Did you read the story in the New York Times – “National Enquirer Article a Fabrication?” I can’t remember what the article being referred to was about, something to do with the founding of
After that, when I read the story about Misha Defonseca admitting that her book, Misha: A Memoire of the Holocaust Years, was made up I was not nearly as surprised as everyone else seems to have been. I have not had a chance to read the book but in it four year old Misha’s parents are taken to a concentration camp by the Nazis and she wanders for several years in the woods until she is adopted by a pack of wolves.
OK, I guess I can understand that the temptation to believe a story like that. A few internet searches do turn up modern day Moglis. From the girl found in Cambodia after, some claim, 10 years in the jungle to a boy raised by dogs in Russia, these stories appear often (there is actually a website devoted to such children). Unlike Mogli or Tarzan though, these people do not present as well adjusted mentally healthy individuals. They are, in fact, stunted and traumatized to the point where most can never function as a member of society.
Anyone with even a little bit of common sense reading Defonseca’s book must have known it was not literal truth; the question then is whether it is literary truth. In this case the real source of distrust probably arises from the fact that her parents were not taken to a concentration camp, but underground movement members caught and executed. Does that discredit every, or most, insights into the human condition that one can get reading the book?
When James Frey’s book went through a similar turn I read it with just that question in mind. The book fascinated me, not so much because of the rich, and fabricated, storyline, but more because of the disdain it showed for the AA five step program. I have always been struck by what I perceived as a lack of dissent on that program. Frey’s book provides that dissent, but is it legitimate?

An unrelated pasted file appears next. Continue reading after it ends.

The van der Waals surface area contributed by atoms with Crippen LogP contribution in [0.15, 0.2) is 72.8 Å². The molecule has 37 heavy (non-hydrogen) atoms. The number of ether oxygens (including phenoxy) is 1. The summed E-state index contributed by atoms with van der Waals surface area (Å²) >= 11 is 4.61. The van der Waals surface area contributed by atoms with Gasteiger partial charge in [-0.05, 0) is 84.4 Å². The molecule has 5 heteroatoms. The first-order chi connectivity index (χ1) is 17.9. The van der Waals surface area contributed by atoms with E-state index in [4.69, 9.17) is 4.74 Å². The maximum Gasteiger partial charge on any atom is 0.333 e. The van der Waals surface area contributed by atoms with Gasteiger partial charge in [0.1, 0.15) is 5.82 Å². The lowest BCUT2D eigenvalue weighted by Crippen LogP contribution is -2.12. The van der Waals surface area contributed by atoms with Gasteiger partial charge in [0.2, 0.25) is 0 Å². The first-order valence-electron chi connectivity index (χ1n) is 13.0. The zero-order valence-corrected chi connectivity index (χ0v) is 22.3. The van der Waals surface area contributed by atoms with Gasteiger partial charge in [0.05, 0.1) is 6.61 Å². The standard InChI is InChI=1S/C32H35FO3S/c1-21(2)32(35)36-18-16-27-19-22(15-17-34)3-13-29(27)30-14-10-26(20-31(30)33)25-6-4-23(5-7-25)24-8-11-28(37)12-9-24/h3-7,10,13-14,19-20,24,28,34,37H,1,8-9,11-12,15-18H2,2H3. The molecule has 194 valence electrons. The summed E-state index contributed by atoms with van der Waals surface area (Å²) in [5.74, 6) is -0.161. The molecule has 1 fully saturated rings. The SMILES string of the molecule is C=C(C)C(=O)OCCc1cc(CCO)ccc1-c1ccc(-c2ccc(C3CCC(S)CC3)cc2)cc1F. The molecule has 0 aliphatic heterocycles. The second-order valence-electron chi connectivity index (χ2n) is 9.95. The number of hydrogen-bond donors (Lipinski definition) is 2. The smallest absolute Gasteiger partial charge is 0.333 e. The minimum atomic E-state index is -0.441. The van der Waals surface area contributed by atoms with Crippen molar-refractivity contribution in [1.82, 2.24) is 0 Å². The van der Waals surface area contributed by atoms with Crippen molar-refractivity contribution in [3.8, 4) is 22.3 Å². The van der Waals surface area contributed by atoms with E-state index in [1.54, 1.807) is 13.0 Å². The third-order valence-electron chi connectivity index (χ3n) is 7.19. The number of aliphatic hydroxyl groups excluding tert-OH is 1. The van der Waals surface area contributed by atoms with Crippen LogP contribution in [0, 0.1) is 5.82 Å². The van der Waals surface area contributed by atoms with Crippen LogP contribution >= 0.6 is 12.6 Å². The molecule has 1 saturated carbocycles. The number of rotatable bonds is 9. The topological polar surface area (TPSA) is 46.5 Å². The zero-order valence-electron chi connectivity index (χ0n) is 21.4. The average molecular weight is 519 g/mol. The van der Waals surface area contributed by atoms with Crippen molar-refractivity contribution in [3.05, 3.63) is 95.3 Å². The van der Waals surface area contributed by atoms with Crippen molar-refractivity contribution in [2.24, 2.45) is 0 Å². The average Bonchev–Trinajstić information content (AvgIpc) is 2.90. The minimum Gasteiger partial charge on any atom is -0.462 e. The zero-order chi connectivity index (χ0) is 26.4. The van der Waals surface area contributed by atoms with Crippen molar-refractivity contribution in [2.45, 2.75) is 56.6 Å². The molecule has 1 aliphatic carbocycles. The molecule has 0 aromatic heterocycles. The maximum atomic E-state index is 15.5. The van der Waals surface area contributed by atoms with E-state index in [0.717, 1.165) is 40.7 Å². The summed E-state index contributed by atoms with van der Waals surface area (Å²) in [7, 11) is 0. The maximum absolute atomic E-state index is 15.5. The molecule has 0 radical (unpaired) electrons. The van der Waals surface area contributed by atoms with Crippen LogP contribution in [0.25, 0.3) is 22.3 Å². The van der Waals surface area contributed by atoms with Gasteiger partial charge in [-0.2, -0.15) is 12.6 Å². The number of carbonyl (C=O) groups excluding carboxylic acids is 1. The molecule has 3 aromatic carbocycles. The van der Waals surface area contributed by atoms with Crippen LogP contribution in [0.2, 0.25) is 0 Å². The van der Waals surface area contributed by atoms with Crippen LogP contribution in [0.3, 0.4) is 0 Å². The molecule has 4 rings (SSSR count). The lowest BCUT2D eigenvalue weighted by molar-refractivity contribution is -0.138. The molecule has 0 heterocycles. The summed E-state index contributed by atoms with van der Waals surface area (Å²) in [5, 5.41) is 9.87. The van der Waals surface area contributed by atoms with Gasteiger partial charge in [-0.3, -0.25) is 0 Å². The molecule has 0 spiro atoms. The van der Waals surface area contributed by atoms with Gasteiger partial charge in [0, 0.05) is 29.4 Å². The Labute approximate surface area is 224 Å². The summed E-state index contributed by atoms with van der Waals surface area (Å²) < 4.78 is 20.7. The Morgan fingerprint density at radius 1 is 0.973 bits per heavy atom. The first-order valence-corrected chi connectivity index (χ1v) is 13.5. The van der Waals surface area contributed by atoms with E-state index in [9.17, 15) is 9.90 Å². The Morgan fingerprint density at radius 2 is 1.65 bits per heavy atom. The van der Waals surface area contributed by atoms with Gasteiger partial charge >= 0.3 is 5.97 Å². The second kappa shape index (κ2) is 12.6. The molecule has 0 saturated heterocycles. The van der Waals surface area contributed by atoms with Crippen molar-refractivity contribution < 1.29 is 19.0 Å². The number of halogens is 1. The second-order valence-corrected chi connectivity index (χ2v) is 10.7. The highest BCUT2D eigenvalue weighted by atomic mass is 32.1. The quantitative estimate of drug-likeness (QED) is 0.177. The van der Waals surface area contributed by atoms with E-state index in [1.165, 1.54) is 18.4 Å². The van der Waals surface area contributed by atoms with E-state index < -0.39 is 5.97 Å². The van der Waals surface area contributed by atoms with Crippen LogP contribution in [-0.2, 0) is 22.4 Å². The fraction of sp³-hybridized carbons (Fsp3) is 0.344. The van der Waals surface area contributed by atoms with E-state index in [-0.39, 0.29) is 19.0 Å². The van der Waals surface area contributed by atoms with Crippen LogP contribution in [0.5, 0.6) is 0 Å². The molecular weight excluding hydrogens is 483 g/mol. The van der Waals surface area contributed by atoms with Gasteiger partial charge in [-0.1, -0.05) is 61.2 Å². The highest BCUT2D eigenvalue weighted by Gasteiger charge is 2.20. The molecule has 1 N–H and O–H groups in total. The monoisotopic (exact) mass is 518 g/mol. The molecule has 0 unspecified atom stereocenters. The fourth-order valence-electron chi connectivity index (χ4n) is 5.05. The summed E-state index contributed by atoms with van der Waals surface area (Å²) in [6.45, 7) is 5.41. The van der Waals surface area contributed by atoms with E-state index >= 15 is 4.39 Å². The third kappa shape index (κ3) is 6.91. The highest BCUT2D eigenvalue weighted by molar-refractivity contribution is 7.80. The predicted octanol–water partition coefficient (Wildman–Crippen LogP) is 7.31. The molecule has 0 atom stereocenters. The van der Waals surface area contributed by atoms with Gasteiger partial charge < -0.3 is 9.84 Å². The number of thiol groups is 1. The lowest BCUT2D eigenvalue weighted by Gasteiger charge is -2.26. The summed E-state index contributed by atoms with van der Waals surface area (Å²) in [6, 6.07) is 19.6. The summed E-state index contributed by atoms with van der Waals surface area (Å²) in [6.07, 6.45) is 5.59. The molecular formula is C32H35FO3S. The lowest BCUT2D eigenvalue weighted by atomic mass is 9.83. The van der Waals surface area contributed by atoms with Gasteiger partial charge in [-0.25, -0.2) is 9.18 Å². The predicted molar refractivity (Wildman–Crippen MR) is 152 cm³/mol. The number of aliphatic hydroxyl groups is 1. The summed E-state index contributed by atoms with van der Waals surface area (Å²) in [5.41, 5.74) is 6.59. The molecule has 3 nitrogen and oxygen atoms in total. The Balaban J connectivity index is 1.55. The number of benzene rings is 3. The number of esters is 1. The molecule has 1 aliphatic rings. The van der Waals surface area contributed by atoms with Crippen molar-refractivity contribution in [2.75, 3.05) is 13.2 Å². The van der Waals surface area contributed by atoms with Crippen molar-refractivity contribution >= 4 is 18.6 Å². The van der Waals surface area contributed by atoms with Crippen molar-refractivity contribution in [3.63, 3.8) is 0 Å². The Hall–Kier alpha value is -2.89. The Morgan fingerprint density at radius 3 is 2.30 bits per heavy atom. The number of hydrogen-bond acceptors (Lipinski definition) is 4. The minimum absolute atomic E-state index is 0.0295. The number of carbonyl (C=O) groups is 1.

The whole question of literal and literary truth has been, and continues to be, heavily debated among writers. An article in the November issue of Harper's, “A Lie that Tells the Truth” by Joel Agee, looks at this, concluding that some license is reasonable. When you approach this question from the perspective of the reader, however, different issues are at play. First, and foremost, everybody lies. Be it a memoir, a textbook or a newspaper article expecting the truth, the whole truth, and nothing but the truth seems pretty naive.
Thus the question of legitimacy is not one for Frey, or Defonseca, or really any writer to answer, it is for the reader to decide. Literary, and most human, truths have to depend on a preponderance of evidence. In short that means you have to read more than one thing. If anyone ever tells you there is only one book you need to read on a topic, run the other way and read none, or plenty. A great writer should be loved, but never trusted. #